Abstract 1754: Influence of Prehospital Delay on Door to Balloon Time and Impact on Inhospital Mortality in Patients with Acute STEMI Treated with Primary PCI
Backgroud and Aim: The purpose of this analysis was to evaluate if prolonged prehospital delay (phd) influences door to balloon (dtb) times and inhospital mortality in the Vienna STEMI registry.
Patients and Methods: In this registry 631 consecutive patients (pts) with acute STEMI of < 12 hours (h) duration underwent primary PCI (PPCI). Phd was calculated as the time from symptom onset to arrival at hospital and dtb time was calculated as the time from arrival at hospital to 1st balloon inflation. According to the median phd of 2 hours (h) pts where devided into 2 different groups, with phd of ≤ 2h and > 2h, respectively.
Results: Pts with phd of ≤ 2 h had significantly shorter dtb times than patients with phd of > 2 h (p = 0,021). In an univariate logistic regression for prediction of inhospital mortality, dtb time was a significant predictor of death in the phd ≤ 2 h group (p = 0,001) but not in the phd > 2 h group (p = 0,256). In a multivariate analysis including age, shock at presentation, gender, infarct location and dtb time, predictors of mortality in the phd ≤ 2 h were age (p < 0,001; OR 1,078), shock (p < 0,001; OR 37,123) and dtb time (p = 0,088; OR 1,007), while in the phd >2 h group predictors were age (p < 0,001; OR 1,304) shock (p < 0,001; OR 1068,072) and infarct location (p < 0,068; OR 0,198) but not dtb time (p = 0,951; OR 1).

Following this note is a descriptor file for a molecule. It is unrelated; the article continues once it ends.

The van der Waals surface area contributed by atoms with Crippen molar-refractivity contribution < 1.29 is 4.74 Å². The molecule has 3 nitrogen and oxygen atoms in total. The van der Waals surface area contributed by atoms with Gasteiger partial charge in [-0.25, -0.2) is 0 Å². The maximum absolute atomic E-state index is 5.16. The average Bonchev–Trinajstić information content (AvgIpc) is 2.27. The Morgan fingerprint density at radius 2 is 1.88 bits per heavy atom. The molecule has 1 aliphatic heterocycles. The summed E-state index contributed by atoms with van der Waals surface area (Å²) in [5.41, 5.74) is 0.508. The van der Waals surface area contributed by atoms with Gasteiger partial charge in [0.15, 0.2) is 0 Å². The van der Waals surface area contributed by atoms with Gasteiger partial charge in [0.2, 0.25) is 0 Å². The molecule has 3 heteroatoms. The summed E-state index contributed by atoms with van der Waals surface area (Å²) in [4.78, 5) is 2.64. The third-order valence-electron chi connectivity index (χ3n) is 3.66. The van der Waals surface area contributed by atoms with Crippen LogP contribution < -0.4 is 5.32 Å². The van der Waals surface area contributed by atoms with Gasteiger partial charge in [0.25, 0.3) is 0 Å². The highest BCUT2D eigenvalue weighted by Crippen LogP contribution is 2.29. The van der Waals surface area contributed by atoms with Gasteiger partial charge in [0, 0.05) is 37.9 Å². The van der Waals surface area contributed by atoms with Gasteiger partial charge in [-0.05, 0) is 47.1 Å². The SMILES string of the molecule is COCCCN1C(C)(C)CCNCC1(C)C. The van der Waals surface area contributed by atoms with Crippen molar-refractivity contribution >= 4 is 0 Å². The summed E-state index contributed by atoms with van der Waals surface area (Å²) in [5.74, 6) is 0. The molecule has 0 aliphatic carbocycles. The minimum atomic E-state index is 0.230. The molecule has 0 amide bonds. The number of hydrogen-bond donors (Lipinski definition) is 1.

Conclusion: In this registry pts with shorter phd had a significant benefit of short dtb in terms of inhospital mortality. On the other hand in pts with prolonged phd additional loss of time for PPCI did not further influence inhospital mortality. Accordingly, in pts with short phd (≤ 2 h) time from 1st medical contact to PPCI is crucial, and should be kept a short as possible.